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Annual Report
Registered Nurse Survey '07
Nurse Staffing &
Patient Outcomes
Projected RN Workforce in Hawaii 2005 - 2020
Nursing Education Programs
2005 - 2006
Nursing Education & Practice
Hawaii's Health in the
Balance: A Report on the
State of the Nursing Workforce

Hawaii State Center for Nursing

2528 McCarthy Mall
Webster Hall 432
Honolulu, Hawaii 96822 - Map -

Ph: (808) 956-5211
Fax: (808) 956-3257


ANNUAL REPORT 2007 (download pdf file)

Archives: 2005 | 2006

Report from Advisory Board | A. Act 198 | B. Strategic Plan | C. Fiscal Year 2007 Financial Statement | D. Nurse Leadership Program | E. Abstract: Projected Registered Nurse Workforce in Hawaii 05-20 | F. Hawai'i Partners In Nursing Project Report | G. Abstract: Nursing Education Programs 05-06




Projected Registered Nurse Workforce in Hawai‘i 2005 -2020


One of the primary goals of the Hawai‘i State Center for Nursing (HSCFN) is to establish “an ongoing system that assists in estimating the future registered nursing workforce supply and demand needs in Hawai‘i.” In accordance with the mission, the HSCFN utilized forecasting models and data relevant to the State of Hawai‘i to project future nursing needs.

Long range forecasting is described as ‘an estimate or prediction of the future’. Forecast data are a best estimate of likely trends and are an essential component of nursing workforce planning. In order to plan future workforce needs, workforce demand requirements and supply availability need to be adequately estimated, and workforce shortages or oversupply conditions need to be predicted. Forecasting requires that past and current trends in the demand for and supply of nursing workforce are carefully assessed. Predictors of levels and trends in demand and supply must be identified and models created that weigh these factors and use them to project future demand and supply. Whether these projections prove to be close to the values observed in the future depends on the degree to which historical trends provide a guide to the future and the influences of unforeseen external factors.

Forecasting workforce demand and supply is a complex endeavor with many factors potentially influencing current and future levels. An adequate forecasting model must take into consideration as many of these factors as possible, and must accurately estimate trends in the factors and the effect they will have on supply and demand in the future. In addition, good forecasting models allow for different future scenarios, since factors such as the economy (affecting supply and demand), the nation’s health (affecting demand), funding for nursing education (affecting supply), and retirement rates (affecting supply), can singularly or collectively change direction over time.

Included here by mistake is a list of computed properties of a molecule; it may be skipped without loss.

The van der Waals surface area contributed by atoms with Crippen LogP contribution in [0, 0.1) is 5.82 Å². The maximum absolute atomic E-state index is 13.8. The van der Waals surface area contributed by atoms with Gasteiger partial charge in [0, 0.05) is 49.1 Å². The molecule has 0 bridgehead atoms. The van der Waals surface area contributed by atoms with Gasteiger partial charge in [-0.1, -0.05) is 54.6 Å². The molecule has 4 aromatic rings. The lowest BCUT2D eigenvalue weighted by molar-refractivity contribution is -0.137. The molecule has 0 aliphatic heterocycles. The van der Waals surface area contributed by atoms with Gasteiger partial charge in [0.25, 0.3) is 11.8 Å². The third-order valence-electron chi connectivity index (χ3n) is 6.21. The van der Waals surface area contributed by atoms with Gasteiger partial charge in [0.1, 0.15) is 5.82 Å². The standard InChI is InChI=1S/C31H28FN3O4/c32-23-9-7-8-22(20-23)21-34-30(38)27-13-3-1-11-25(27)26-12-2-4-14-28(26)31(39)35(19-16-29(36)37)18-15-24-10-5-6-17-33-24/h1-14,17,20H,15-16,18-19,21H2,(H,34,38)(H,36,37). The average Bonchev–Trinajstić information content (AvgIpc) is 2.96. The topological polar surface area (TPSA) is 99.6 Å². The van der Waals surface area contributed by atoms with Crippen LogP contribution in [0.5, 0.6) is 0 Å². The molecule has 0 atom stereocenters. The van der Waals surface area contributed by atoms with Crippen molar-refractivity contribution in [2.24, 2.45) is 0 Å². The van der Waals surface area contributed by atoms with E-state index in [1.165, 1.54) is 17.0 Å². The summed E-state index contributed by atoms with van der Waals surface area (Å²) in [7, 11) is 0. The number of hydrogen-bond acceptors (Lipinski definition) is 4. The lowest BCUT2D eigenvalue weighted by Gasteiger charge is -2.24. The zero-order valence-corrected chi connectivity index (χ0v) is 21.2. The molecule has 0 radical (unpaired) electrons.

The final report: 1) describes the national Nursing Supply Model (NSM) and Nursing Demand Model (NDM); 2) describes the procedures used in updating and adjusting the two independent models to reflect the current Hawaiian workforce environment; 3) provides Hawai‘i specific estimates of current supply and demand; and 4) lists model limitations and 5) potential policy initiatives to reduce the impact of the shortage.

In this study, the National Center for Health Workforce Analysis (NCHWA) models were used to forecast the supply and demand of registered nurses (RNs) in Hawai‘i from 2005 - 2020. Preliminary estimates suggest that demand will grow from a current need for about 8,411 FTE RNs to more than 10,955 over the next 15 years. However, supply is projected to increase from an estimated 7,553 FTE RNs in 2005 to an estimated 8,286 by 2020. The models indicate that by the year 2020, Hawai‘i will have a shortage of approximately 2,669 FTE RNs, or about 24 percent demand shortfall.


Both immediate and long-term policy development is required to address this growing nursing shortage. We need to address the limited educational capacity issues faced by our nursing programs; to attract and ensure educational opportunities for people to the nursing profession. The advantage of such policies is that they add new nurses year after year. Thus, while the increase in any one year may be modest, the cumulative effect can be significant. Other factors such as reducing net annual out-migration and turnover rates; and attracting more people to nursing will have an accumulative effect.


Policies that affect participation within the existing pool of nurses may have a limited long-term impact while increasing the supply of nurses in the short term. Delaying time until retirement, reducing career changes and increasing the percentage of nurses working full time as opposed to part time are examples of such policies.

Data suggests that no individual policy is likely to alleviate the nursing shortage. Rather, eliminating the nursing shortage requires targeting a series of policy initiatives to ensure nursing supply. The most effective strategy may be one that stimulates supply among existing nursing workforce to address the current shortage and simultaneously increase supply through nursing education to minimize future shortages.


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